PRINCES OF DARKNESS

The Saudi Assault on the West

By Laurent Murawiec

Rowman and Littlefield. 305 pp. $25.95

ALWALEED

Businessman, Billionaire, Prince

By Riz Khan

Morrow. 416 pp. $26.95

Are these two books about the same country? The first depicts Saudi Arabia as a violent, benighted place whose ruling family is pursuing a decades-long plan to subvert American power. The second is the authorized biography of the richest man in Saudi Arabia, a member of the ruling family, who is portrayed as the consummate mix of "East" and "West" -- a man who can bridge cultures and repair the torn U.S.-Saudi relationship. Unfortunately, neither is a reliable source about politics and life in Saudi Arabia today, nor does either book shed much light on the fascinating, difficult issues involved in relations between Riyadh and Washington.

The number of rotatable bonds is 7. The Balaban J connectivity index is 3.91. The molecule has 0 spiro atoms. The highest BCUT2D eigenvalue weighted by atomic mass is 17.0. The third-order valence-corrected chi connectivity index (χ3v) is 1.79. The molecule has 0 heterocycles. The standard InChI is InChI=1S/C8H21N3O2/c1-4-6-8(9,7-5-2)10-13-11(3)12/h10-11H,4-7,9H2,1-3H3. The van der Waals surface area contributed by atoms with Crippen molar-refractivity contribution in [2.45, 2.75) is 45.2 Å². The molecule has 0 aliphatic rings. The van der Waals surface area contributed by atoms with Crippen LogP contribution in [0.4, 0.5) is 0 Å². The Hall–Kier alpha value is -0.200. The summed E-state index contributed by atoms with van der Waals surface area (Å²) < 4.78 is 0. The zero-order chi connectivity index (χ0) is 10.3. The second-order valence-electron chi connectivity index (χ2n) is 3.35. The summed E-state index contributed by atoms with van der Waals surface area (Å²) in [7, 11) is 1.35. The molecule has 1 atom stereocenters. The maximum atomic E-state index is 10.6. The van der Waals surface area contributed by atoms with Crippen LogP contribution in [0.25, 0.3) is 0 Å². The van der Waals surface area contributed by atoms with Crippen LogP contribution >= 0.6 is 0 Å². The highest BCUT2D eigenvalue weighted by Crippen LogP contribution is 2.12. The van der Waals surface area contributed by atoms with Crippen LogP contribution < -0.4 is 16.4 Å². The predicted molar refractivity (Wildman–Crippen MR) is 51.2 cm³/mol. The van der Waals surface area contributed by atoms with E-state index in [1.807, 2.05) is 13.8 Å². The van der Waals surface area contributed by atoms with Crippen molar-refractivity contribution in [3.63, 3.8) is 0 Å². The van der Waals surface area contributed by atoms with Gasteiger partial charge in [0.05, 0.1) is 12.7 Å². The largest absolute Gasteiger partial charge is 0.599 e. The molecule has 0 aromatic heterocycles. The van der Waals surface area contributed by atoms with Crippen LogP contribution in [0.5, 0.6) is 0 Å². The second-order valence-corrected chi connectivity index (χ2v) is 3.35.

Laurent Murawiec had his 15 minutes of fame in August 2002, when his briefing on Saudi Arabia before the Pentagon's Defense Policy Board (a group of outside experts and former officials) was leaked to this newspaper. Murawiec portrayed Saudi Arabia as the "kernel of evil" in the Muslim world, the source of the jihadist movements metastasizing there and thus directly responsible for the Sept. 11 attacks. His recommendation: To defeat terrorism, take the "Saudi" out of Arabia. This book, translated from the French original published in 2003, is an extended elaboration of his PowerPoint slides.